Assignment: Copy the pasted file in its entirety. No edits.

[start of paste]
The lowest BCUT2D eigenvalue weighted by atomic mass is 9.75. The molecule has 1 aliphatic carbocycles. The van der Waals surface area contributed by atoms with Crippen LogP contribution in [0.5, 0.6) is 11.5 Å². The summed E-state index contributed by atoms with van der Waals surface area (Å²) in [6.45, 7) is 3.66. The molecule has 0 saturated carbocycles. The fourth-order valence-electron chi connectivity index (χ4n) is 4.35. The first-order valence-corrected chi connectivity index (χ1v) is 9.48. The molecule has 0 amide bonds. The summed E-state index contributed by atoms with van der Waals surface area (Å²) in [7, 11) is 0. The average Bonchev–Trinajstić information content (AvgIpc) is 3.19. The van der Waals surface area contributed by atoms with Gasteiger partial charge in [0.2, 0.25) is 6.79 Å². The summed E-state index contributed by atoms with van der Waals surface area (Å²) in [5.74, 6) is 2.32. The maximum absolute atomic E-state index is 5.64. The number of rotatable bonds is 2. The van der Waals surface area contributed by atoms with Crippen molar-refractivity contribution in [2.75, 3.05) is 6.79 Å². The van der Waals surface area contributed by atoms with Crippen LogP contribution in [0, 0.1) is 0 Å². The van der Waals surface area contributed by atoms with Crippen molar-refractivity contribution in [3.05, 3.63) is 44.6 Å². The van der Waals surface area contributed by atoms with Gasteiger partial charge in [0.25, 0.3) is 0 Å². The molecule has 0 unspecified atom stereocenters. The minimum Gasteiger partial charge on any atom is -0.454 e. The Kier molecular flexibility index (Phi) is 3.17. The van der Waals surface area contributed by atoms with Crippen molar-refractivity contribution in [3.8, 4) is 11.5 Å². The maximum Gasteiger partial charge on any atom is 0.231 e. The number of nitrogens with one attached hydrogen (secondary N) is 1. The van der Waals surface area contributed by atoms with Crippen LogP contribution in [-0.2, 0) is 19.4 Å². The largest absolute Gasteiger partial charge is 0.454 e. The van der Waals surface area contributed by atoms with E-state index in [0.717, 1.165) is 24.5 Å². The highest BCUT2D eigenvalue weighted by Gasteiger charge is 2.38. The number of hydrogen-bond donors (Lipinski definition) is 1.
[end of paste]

The lowest BCUT2D eigenvalue weighted by atomic mass is 9.75. The molecule has 1 aliphatic carbocycles. The van der Waals surface area contributed by atoms with Crippen LogP contribution in [0.5, 0.6) is 11.5 Å². The summed E-state index contributed by atoms with van der Waals surface area (Å²) in [6.45, 7) is 3.66. The molecule has 0 saturated carbocycles. The fourth-order valence-electron chi connectivity index (χ4n) is 4.35. The first-order valence-corrected chi connectivity index (χ1v) is 9.48. The molecule has 0 amide bonds. The summed E-state index contributed by atoms with van der Waals surface area (Å²) in [7, 11) is 0. The average Bonchev–Trinajstić information content (AvgIpc) is 3.19. The van der Waals surface area contributed by atoms with Gasteiger partial charge in [0.2, 0.25) is 6.79 Å². The summed E-state index contributed by atoms with van der Waals surface area (Å²) in [5.74, 6) is 2.32. The maximum absolute atomic E-state index is 5.64. The number of rotatable bonds is 2. The van der Waals surface area contributed by atoms with Crippen molar-refractivity contribution in [2.75, 3.05) is 6.79 Å². The van der Waals surface area contributed by atoms with Crippen LogP contribution in [0, 0.1) is 0 Å². The van der Waals surface area contributed by atoms with Crippen molar-refractivity contribution in [3.05, 3.63) is 44.6 Å². The van der Waals surface area contributed by atoms with Gasteiger partial charge in [0.25, 0.3) is 0 Å². The molecule has 0 unspecified atom stereocenters. The minimum Gasteiger partial charge on any atom is -0.454 e. The Kier molecular flexibility index (Phi) is 3.17. The van der Waals surface area contributed by atoms with Crippen molar-refractivity contribution in [3.8, 4) is 11.5 Å². The maximum Gasteiger partial charge on any atom is 0.231 e. The number of nitrogens with one attached hydrogen (secondary N) is 1. The van der Waals surface area contributed by atoms with Crippen LogP contribution in [-0.2, 0) is 19.4 Å². The largest absolute Gasteiger partial charge is 0.454 e. The van der Waals surface area contributed by atoms with E-state index in [0.717, 1.165) is 24.5 Å². The highest BCUT2D eigenvalue weighted by Gasteiger charge is 2.38. The number of hydrogen-bond donors (Lipinski definition) is 1.